I'm a little late in getting to this, and I'm sorry to spoil the Obamamania tonight, but Michelle Obama said a remarkable thing on Monday:
At a midday event on Monday in Milwaukee, Obama said, "For the first time in my adult life, I am proud of my country because it feels like hope is finally making a comeback."
A few hours later in Madison, she made a similar point, although with some adjustments to her language:
"For the first time in my adult lifetime, I'm really proud of my country -- not just because Barack has done well, but because I think people are hungry for change. I have been desperate to see our country moving in that direction and just not feeling so alone in my frustration and disappointment."
Michelle Obama was born in 1964, which would make her 5 years old at the time of moon landing. So I guess that and the Miracle on Ice don't count. How about the fall of the Berlin Wall? American victory in the First Gulf War? Our abatement of ethnic slaughter in the Balkans? What about the daily instances of American goodwill and beneficence, like our taking in refugees from oppressive lands? Has she ever attended a naturalization ceremony? John Podhoretz asks:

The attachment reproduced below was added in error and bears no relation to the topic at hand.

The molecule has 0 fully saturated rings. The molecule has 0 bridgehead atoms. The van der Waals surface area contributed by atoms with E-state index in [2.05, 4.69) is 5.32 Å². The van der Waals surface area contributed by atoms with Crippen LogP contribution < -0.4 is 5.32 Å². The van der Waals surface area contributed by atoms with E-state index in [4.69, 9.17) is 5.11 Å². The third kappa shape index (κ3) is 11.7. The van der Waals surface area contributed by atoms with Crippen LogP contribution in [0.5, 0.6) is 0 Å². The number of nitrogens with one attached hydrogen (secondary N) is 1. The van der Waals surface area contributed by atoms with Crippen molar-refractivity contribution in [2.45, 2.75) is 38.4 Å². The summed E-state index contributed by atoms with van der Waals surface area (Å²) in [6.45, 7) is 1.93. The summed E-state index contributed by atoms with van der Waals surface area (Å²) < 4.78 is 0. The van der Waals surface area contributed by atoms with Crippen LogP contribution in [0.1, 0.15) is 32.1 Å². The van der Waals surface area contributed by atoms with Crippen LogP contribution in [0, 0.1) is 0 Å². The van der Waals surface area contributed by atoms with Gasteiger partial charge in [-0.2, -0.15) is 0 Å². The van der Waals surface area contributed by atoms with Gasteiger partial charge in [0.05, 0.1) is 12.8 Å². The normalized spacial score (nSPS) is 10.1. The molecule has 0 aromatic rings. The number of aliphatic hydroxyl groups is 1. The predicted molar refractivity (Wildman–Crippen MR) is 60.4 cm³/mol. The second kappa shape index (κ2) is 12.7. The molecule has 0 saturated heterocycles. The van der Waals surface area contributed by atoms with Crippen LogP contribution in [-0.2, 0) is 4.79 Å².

How about the merely humanitarian, like this country’s startling generosity to the victims of the tsunami? I’m sure commenters can think of hundreds more landmarks of this sort. Didn’t she even get a twinge from, say, the Olympics?
The level of narcisissm inherent in this remark -- that it is only now, with the windfall victories currently propelling her husband to the Democratic presidential nomination, that she feels "really proud of her country" -- is absolutely breathtaking. Should Barack Obama capture his party's nomination, expect John McCain -- who oozes patriotism -- to make more than a little hay out of this all-too revealing statement, and for it to matter.